Hong Kong-based Cathay Pacific discovered a data breach that compromised the information of more than 9 million passengers, the company announced last week. It is the biggest breach to date of an airline.
In the same release, Cathay announced that the “types of personal data accessed were the names of passengers, their nationalities, dates of birth, telephone numbers, email, physical addresses, passport numbers, identity card numbers, frequent flyer programme membership numbers, customer service remarks, and historical travel information.” They went on to state that there was “no impact on flight safety.”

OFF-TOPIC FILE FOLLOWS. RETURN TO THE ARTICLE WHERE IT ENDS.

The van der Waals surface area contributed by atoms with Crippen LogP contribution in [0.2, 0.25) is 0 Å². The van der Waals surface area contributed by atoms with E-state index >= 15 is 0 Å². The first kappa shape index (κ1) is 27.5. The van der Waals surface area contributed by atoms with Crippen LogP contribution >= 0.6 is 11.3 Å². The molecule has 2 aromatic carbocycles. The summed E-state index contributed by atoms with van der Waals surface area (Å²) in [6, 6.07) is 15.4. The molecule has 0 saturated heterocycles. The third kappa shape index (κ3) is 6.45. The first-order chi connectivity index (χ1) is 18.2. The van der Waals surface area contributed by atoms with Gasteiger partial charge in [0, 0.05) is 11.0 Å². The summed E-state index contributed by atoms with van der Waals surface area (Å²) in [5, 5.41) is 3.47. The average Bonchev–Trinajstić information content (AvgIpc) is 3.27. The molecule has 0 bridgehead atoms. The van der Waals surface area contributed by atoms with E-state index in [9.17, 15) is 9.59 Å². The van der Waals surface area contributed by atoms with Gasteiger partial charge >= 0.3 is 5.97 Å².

Although the company lacks the name recognition in the U.S. as other recently breached airlines such as British Airways and Delta, it is a major player in its field and services over 50 countries and territories. Its shares dropped over 5% following the disclosure of the breach. Given that Cathay’s delay in announcing the breach took several months, it’s unknown what the consequences will be with regards to the EU’s GDPR legislation, which requires a maximum data breach disclosure period of 72 hours.
The air travel industry is similar to that of healthcare in that their tendency to track and accumulate large amounts of information on their customers make them ripe targets for hacking.
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